In case of Bhutan and Helvetas’s vision for a just world, the Country Director said, the organization has contributed towards this vision. “Bhutan today has excellent access to primary and secondary education across the country and I think education is an excellent instrument for greater equity because if you have good basic education, your chances of getting a higher education and job are better,” he said. “Building institutions such as teacher colleges, primary and secondary schools to ascertain access for everyone proves to be in the light of today’s situation, just one important step.”

While several success stories highlight the Bhutan-Helvetas partnership, there are few areas, which according to the Country Director could have been done better. Being overambitious with the projects and not investing enough in learning and reflecting, he said have caused some projects to suffer.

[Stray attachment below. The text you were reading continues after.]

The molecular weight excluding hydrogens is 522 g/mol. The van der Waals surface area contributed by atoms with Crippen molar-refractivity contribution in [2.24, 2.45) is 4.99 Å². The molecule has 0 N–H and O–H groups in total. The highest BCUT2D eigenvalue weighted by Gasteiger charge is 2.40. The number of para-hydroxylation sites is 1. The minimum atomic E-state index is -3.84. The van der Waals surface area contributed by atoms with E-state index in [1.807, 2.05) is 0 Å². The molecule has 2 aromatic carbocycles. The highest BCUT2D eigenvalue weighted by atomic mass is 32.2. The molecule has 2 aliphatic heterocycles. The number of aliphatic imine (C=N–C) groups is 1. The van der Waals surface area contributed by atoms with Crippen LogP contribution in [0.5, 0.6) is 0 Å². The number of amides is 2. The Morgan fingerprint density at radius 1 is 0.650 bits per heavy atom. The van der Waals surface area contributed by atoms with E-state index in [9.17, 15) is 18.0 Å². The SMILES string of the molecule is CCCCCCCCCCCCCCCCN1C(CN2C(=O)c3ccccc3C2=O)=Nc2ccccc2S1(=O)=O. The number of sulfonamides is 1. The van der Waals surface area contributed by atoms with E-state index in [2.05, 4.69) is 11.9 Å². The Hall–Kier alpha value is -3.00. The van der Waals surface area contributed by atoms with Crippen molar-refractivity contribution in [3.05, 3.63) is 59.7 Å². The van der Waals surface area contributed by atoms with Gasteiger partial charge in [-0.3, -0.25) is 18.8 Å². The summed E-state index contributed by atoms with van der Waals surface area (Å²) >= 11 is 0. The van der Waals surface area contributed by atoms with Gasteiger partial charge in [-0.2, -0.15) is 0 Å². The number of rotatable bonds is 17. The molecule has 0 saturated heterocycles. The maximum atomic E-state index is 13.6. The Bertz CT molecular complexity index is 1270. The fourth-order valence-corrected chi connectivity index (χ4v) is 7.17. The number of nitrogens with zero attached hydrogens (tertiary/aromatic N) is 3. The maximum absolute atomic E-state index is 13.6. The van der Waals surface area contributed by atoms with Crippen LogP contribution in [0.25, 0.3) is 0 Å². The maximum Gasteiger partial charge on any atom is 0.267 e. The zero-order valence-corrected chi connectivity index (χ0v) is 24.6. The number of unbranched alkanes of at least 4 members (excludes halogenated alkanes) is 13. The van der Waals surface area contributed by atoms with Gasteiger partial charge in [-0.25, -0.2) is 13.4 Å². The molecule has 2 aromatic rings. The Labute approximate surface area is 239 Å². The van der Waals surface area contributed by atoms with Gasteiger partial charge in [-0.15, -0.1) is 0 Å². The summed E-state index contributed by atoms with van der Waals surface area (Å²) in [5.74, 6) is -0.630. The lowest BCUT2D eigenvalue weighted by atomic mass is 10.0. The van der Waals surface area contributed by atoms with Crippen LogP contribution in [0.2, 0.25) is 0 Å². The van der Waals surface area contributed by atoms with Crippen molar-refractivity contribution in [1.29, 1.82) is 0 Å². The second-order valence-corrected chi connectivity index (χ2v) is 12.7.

“Personally I think that we should have stayed engaged in vocational training. We were engaged in vocational training but phased it out more or less and took it up again,” he said. “There are other examples such as Helvetas’ involvement in town planning in Bumthang in the 80s and it was not implemented, because the country was perhaps not ready for it yet.”

The livestock sector is another example he cited where the collaboration wasn’t as successful and effective as expected. “The reasons are of a similar nature as in vocational training. There is a stigma in blue collared work, and in livestock, there are socio-cultural factors which can be an impediment to the success of a livestock project.”

Way forward

“I think we will not venture into totally new areas,” Hansruedi Pfeiffer said. “For us, to partner with Bhutan on local governance and civil society sector remains important for the future.”